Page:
The fourth tenet is Witness. To witness ourselves and to be witnessed by others. Witnessing facilitates the space to move from private to public, and in doing so to remove the silos and the vacuums of this work. It’s important because what I witnessed in others and in myself is that it’s really scary to try new things and to be seen whilst doing it, and call-out culture has added to that fear of being witnessed. But it’s so very important because it’s when we are witnessed that we can move from awareness to action and from action to awareness. It’s how we can learn, it’s how we can practice, it’s how we can grow.
The fifth tenet is Commitment. Commitment is agency, volition and a choice to live in honesty and find grace in vulnerability. Commitment will vary at different times and that’s okay, sometimes you may need to retreat and sit in the awareness for a while, that might be what you need to do, and that’s okay, that’s the grace.
One of the things that I love most about the 5 tenets is that they can be applied to just how we do life, how we move through and learn something new about ourselves that we want to change and how can we hold ourselves and others. Systemic change requires the system to shift, but we can’t shift the system if we don’t acknowledge the challenge of the ways in which we are a part of the system, the way in which we uphold it.
Where are some of the places you’ve seen the model used?
I’ve seen the model used in supporting primary and secondary educators when they’ve become aware of how one-sided the curriculum is, the biases within it, the racism embedded in it. In response to this awareness some schools have taken action by establishing a working group to look at different ways of challenging and improving the curriculum and the system within the school or district.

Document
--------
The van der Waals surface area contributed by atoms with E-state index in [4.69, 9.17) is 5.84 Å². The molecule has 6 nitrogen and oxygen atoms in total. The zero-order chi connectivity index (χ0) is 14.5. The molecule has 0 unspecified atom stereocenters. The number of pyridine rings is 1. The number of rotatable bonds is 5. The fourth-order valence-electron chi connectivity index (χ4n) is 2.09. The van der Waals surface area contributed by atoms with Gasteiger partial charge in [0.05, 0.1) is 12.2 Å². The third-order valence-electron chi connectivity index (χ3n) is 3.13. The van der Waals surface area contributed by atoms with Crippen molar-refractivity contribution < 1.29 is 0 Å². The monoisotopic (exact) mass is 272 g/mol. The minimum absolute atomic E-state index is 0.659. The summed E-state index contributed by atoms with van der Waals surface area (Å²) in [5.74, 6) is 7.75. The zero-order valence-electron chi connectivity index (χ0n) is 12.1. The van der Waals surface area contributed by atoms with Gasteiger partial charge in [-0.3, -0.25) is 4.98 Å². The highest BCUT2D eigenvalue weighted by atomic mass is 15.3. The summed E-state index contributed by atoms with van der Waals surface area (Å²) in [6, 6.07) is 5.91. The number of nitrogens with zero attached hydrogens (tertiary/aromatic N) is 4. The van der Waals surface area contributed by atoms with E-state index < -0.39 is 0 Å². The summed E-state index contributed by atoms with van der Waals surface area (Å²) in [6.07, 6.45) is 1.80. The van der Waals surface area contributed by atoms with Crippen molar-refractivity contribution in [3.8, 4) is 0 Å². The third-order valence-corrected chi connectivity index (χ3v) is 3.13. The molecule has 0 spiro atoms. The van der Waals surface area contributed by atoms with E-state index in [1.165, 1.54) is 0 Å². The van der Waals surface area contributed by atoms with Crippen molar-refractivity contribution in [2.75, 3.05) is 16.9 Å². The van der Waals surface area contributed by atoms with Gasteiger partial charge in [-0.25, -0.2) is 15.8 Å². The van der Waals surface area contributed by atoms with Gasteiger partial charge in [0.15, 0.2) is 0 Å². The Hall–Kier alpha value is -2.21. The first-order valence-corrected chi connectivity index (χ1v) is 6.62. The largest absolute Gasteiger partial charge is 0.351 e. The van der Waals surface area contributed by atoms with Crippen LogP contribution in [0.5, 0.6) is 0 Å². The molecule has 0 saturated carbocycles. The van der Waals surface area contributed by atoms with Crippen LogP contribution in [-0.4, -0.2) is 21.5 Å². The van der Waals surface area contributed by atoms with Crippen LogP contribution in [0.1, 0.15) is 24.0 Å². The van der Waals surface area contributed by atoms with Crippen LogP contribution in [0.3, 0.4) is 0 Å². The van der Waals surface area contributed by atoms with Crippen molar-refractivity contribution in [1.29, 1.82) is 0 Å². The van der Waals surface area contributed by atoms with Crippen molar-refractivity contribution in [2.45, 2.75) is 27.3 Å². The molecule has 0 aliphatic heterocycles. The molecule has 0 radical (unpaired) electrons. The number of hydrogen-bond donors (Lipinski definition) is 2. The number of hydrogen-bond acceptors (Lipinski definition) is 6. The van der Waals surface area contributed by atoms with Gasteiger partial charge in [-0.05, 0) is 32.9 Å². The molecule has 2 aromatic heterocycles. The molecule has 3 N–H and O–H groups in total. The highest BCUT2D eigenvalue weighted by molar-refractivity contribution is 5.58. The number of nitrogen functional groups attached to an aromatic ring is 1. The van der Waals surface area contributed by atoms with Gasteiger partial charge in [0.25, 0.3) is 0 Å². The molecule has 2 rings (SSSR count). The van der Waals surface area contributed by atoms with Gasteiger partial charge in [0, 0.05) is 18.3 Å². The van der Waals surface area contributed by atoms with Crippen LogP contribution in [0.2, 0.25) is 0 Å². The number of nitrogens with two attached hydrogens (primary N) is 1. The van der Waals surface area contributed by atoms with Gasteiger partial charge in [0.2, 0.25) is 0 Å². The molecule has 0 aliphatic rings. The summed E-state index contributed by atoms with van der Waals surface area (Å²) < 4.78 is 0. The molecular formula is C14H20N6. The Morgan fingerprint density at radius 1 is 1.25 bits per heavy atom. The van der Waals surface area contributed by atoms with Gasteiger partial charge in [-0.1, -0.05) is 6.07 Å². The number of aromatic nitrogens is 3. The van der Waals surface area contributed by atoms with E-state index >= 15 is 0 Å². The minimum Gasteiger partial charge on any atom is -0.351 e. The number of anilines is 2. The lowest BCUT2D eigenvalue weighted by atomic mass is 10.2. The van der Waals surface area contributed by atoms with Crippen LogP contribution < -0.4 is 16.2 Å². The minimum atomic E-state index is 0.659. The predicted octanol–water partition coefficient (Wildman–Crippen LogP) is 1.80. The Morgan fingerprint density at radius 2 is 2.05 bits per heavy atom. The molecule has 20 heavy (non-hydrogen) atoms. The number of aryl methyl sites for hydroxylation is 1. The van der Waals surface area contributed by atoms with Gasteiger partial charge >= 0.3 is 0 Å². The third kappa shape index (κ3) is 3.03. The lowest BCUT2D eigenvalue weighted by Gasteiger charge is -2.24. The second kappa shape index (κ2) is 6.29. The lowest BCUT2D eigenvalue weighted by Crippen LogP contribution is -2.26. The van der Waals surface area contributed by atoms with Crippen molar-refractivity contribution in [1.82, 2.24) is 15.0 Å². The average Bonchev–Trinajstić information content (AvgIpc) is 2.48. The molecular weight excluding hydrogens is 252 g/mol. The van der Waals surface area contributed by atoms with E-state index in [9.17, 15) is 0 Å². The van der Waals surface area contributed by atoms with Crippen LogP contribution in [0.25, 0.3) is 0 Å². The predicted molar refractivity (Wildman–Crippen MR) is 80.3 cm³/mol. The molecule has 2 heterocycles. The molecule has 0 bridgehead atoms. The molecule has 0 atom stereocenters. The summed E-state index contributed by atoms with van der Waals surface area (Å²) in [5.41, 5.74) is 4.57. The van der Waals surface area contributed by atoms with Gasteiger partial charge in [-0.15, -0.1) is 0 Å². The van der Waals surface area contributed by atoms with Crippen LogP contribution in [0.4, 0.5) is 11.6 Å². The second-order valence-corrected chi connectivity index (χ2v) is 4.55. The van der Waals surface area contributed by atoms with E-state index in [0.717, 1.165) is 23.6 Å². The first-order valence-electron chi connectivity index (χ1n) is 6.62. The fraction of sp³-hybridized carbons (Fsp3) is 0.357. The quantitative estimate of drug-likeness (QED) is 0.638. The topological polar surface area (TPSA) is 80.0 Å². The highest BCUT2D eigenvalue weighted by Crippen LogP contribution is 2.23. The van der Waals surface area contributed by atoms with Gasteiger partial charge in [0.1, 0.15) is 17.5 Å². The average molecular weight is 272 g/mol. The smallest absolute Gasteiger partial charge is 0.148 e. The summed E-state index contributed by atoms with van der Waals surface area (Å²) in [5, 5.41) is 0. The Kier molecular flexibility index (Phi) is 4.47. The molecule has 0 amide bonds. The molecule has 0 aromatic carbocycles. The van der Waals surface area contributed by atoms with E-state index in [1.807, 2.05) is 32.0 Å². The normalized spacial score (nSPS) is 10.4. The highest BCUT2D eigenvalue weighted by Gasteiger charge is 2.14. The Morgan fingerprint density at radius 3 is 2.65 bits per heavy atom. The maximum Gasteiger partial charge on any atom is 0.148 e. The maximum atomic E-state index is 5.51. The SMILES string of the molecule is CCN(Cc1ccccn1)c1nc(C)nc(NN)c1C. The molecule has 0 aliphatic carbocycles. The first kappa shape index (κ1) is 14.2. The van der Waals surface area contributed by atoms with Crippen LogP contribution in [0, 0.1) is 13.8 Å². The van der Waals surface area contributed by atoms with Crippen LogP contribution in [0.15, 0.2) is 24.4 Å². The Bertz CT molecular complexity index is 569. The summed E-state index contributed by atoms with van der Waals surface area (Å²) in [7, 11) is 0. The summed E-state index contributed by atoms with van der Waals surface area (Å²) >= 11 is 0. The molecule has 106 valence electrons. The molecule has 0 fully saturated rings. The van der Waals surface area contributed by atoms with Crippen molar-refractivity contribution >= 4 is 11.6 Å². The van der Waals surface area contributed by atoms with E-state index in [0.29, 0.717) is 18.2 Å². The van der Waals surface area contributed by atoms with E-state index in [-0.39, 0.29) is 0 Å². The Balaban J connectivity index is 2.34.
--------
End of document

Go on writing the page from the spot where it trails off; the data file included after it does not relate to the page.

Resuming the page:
I’ve also seen the model used by mental health service providers specifically working with trans clients, and some of what they’ll look at is their processes for taking on a client, and then a number of them will come to an awareness and an honesty about how they actually feel about trans folk. From this honesty they’ve had to address how this will affect the way they are going to support someone when they’re showing up as a therapist.
Other folks bring the model into their own lives in much more personal and direct ways, as a tool to help them find grace in those moments that are really really difficult, when challenging realisations arise about who we are and how we are.
Where’s the edge of your own learning around this kind of work?
Like most people, what I really struggle with is the vulnerability of putting this work out there. I struggle with the risk, the realities of messing up, of causing harm. It’s really hard. I’m getting better at finding grace than I was in the past, but I think my edge still centres around being vulnerable, in putting this stuff out there. Also sometimes as active-allies we get it right, and we need space to celebrate that too. I don’t talk about that part enough but it’s important.
I’m passionate about getting this work out there cause I’ve seen Active-Allyship embodied by people who follow the tenets, follow the process and witnessed real transformations occur. If folks are willing to use the model then we can create some amazing change together, and that edge of learning keeps me really excited.
What are some of the ways people can get in touch or learn more?
As an organization, we’re still super new. It’s just me! So one of the key ways you can help is to tell people about the model and share it. I offer customized workshops and you can also sign up for the newsletter on my website, follow our social media and read the blogs.
Building Allies website
Building Allies Facebook